US House to act on border bill amid India anger

The measure, unveiled 90 days before November mid-term elections, aims to add another 1,500 agents and deploy more unmanned aerial vehicles that scan the frontier for undocumented immigrants or illegal drug runners. The legislation's USD 600 million price tag would be paid by raising fees on what the measure's backers called a handful of foreign firms that "exploit" US visa programs to improperly import workers to the United States.

A summary of a Senate version of the bill named Indian firms Wipro, Tata, Infosys and Satyam, which fly thousands of employees each year to the United States to work at their clients' locations as technicians and engineers.

India's National Association of Software and Services Companies (NASSCOM) has slammed the bill, warning it would boost annual US visa costs for India's outsourcing industry by USD 200-250 million annually.

S Gopalakrishnan, chief executive of India's second-largest outsourcer Infosys Technologies, told reporters late yesterday he was "saddened and disheartened" by the step and said the sector would lobby strongly against it. India, which already holds at least 50 percent of the global outsourcing market, has become the world's back office where Western firms set up call centers, number-crunching and software development outlets to cut costs.

But the USD 50 billion industry also sends skilled workers to the United States to develop software and direct projects for US clients. The Senate passed its version of the bill unanimously last week but, because of a constitutional requirement that revenue-generating bills must originate in the House, passage by the lower chamber would send the legislation back to the Senate before it could go to President Barack Obama to sign into law.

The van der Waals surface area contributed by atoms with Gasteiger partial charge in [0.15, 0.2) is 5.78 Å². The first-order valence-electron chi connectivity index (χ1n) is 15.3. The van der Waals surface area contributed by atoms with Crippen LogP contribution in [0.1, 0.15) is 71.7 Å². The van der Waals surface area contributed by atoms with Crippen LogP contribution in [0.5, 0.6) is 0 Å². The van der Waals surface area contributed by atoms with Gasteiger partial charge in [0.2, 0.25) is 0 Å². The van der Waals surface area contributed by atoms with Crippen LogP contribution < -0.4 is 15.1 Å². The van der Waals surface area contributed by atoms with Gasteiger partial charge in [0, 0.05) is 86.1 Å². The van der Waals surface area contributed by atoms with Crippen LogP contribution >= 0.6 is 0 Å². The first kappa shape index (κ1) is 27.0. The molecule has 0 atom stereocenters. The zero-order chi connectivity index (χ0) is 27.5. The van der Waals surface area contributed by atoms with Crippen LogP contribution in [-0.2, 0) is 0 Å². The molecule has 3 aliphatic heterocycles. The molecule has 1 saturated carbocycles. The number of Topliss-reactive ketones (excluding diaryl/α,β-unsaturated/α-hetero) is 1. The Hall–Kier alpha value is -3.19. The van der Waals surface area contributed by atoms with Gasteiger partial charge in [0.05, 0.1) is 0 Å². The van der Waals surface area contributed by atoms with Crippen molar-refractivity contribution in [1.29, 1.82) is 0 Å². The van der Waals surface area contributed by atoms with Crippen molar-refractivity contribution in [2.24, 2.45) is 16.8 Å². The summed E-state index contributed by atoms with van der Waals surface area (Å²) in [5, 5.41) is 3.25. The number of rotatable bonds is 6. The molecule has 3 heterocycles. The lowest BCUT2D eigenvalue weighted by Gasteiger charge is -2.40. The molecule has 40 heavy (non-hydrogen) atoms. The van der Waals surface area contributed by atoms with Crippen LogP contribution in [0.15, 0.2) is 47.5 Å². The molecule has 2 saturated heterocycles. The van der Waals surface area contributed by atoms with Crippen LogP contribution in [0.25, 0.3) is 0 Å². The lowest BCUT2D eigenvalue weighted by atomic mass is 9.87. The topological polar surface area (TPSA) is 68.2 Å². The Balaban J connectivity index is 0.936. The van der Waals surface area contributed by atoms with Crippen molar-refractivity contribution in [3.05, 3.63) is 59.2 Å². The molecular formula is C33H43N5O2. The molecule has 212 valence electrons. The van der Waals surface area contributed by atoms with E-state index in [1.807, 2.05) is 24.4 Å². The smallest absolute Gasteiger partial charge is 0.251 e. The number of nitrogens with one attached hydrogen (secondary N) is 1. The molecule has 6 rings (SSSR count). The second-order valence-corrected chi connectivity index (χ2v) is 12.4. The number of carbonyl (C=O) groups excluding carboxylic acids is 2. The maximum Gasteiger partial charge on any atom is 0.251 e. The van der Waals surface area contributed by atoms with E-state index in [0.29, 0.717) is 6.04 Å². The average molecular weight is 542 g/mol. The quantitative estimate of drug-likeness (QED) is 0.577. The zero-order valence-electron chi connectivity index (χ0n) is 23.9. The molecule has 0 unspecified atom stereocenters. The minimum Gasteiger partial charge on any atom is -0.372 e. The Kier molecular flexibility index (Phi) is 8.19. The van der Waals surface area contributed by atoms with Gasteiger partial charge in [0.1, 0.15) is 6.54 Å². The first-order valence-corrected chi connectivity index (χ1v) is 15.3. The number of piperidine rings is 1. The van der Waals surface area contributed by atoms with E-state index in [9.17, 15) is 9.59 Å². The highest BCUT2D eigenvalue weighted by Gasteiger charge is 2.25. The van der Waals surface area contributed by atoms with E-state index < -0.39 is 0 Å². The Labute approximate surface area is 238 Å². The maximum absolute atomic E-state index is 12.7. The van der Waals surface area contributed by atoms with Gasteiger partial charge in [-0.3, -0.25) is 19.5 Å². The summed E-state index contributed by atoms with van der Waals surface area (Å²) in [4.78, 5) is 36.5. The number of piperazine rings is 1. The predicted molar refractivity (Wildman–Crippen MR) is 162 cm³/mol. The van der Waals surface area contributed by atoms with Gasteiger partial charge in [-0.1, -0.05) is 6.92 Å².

The Senate is in recess until mid-September. The measure includes money for 1,000 new US Border Patrol agents to form a "strike force" for quick deployment, 250 new Immigration and Customs Enforcement agents as well as 250 new Customs and Border Protection officers at ports of entry, and to boost communications among law-enforcement officials.

The bill, first unveiled by Democratic Senators Chuck Schumer and Claire McCaskill, would also pay for building forward operating bases along the border as well as unmanned aerial vehicles (UAVs) to patrol the border. A summary of the bill said the funds would be raised with a USD 2,000 per visa increase in the price paid by specific companies for non-immigrant "H1B" visas for highly skilled workers or "L" visas for intracompany transfers.

The current visa fee is USD 2,500. "We're talking about foreign companies that more than half of their employees" are on those visas, said Schumer. "This is not going to affect American manufacturing. This is not going to affect American jobs."

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